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Household Food Security in the United States in 2014

by Alisha Coleman-Jensen, Matthew Rabbitt, Christian Gregory, and Anita Singh

Economic Research Report No. (ERR-194) 43 pp, September 2015

What Is the Issue?

Most U.S. households have consistent, dependable access to enough food for active, healthy living—they are food secure. But a minority of American households experience food insecurity at times during the year, meaning that their access to adequate food is limited by a lack of money and other resources. USDA’s food and nutrition assistance programs increase food security by providing low-income households access to food, a healthful diet, and nutrition education. USDA also monitors the extent and severity of food insecurity in U.S. households through an annual, nationally representative survey sponsored and analyzed by USDA’s Economic Research Service (ERS). Reliable monitoring of food security contributes to the effective operation of the Federal food assistance programs, as well as that of private food assistance programs and other government initiatives aimed at reducing food insecurity. This report presents statistics from the survey covering households’ food security, food expenditures, and use of Federal food and nutrition assistance programs in 2014.

What Did the Study Find?

The estimated percentage of U.S. households that were food insecure remained essentially unchanged from 2013 to 2014; however, food insecurity was down from a high of 14.9 percent in 2011. The percentage of households with food insecurity in the severe range—described as very low food security—was unchanged.

• In 2014, 86.0 percent of U.S. households were food secure throughout the year. The remaining 14.0 percent (17.4 million households) were food insecure. Food-insecure households (those with low and very low food security) had difficulty at some time during the year providing enough food for all their members due to a lack of resources. The changes from 2013 (14.3 percent) and 2012 (14.5 percent) to 2014 were not statistically significant; however, the cumulative decline from 14.9 percent in 2011 was statistically significant.

• In 2014, 5.6 percent of U.S. households (6.9 million households) had very low food security, unchanged from 5.6 percent in 2013. In this more severe range of food insecurity, the food intake of some household members was reduced and normal eating patterns were disrupted at times during the year due to limited resources.

• Children were food insecure at times during the year in 9.4 percent of U.S. households with children (3.7 million households), essentially unchanged from 9.9 percent in 2013. These households were unable at times during the year to provide adequate, nutritious food for their children.

• While children are usually shielded from the disrupted eating patterns and reduced food intake that characterize very low food security, both children and adults experienced instances of very low food security in 1.1 percent of households with children (422,000 households) in 2014. The changes from both 2013 and 2012 were not statistically significant.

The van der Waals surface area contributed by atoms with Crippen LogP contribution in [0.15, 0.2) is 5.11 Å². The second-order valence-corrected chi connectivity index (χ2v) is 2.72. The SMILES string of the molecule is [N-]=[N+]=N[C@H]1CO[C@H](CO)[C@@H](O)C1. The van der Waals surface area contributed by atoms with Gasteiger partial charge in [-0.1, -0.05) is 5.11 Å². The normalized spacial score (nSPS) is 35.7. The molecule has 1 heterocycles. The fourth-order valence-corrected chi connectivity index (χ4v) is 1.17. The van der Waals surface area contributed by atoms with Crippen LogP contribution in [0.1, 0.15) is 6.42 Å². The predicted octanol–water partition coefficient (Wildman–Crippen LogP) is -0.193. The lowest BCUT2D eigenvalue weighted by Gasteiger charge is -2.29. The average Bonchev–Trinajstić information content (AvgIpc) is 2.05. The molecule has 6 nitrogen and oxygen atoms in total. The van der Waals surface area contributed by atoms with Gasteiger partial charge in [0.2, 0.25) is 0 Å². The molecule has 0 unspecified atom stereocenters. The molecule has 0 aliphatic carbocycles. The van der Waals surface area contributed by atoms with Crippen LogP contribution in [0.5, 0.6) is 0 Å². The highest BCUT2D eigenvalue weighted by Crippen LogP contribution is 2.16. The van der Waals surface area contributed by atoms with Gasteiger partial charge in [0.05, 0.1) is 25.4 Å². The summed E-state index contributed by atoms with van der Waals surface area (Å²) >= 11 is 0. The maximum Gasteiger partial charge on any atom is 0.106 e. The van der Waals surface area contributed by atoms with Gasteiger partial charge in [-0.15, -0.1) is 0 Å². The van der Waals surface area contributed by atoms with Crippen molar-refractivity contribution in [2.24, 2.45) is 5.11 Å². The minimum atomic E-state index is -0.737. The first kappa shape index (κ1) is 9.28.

• For households with incomes near or below the Federal poverty line, households with children headed by single women or single men, women living alone, and Black- and Hispanic-headed households, the rates of food insecurity were substantially higher than the national average. In addition, the food insecurity rate was highest in rural areas, moderate in large cities, and lowest in suburban and exurban areas around large cities.

• The prevalence of food insecurity varied considerably from State to State. Estimated prevalence of food insecurity in 2012-14 ranged from 8.4 percent in North Dakota to 22.0 percent in Mississippi; estimated prevalence rates of very low food security ranged from 2.9 percent in North Dakota to 8.1 percent in Arkansas. (Data for 3 years were combined to provide more reliable State-level statistics.)

• The typical (median) food-secure household spent 26 percent more for food than the typical food-insecure household of the same size and composition, including food purchased with Supplemental Nutrition Assistance Program (SNAP) benefits (formerly the Food Stamp Program).

• Sixty-one percent of food-insecure households in the survey reported that in the previous month, they had participated in one or more of the three largest Federal food and nutrition assistance programs (SNAP; Special Supplemental Nutrition Program for Women, Infants, and Children (WIC); and National School Lunch Program).

How Was the Study Conducted?

Data for the ERS food security reports come from an annual survey conducted by the U.S. Census Bureau as a supplement to the monthly Current Population Survey. ERS sponsors the annual survey and compiles and analyzes the responses. The 2014 food security survey covered 43,253 households comprising a representative sample of the U.S. civilian population of 124 million households. The food security survey asked one adult respondent in each household a series of questions about experiences and behaviors of household members that indicate food insecurity, such as being unable to afford balanced meals, cutting the size of meals because of too little money for food, or being hungry because of too little money for food. The food security status of the household was assigned based on the number of food-insecure conditions reported.

 

Last updated: Tuesday, September 08, 2015

For more information contact: Alisha Coleman-Jensen, Matthew Rabbitt, Christian Gregory, and Anita Singh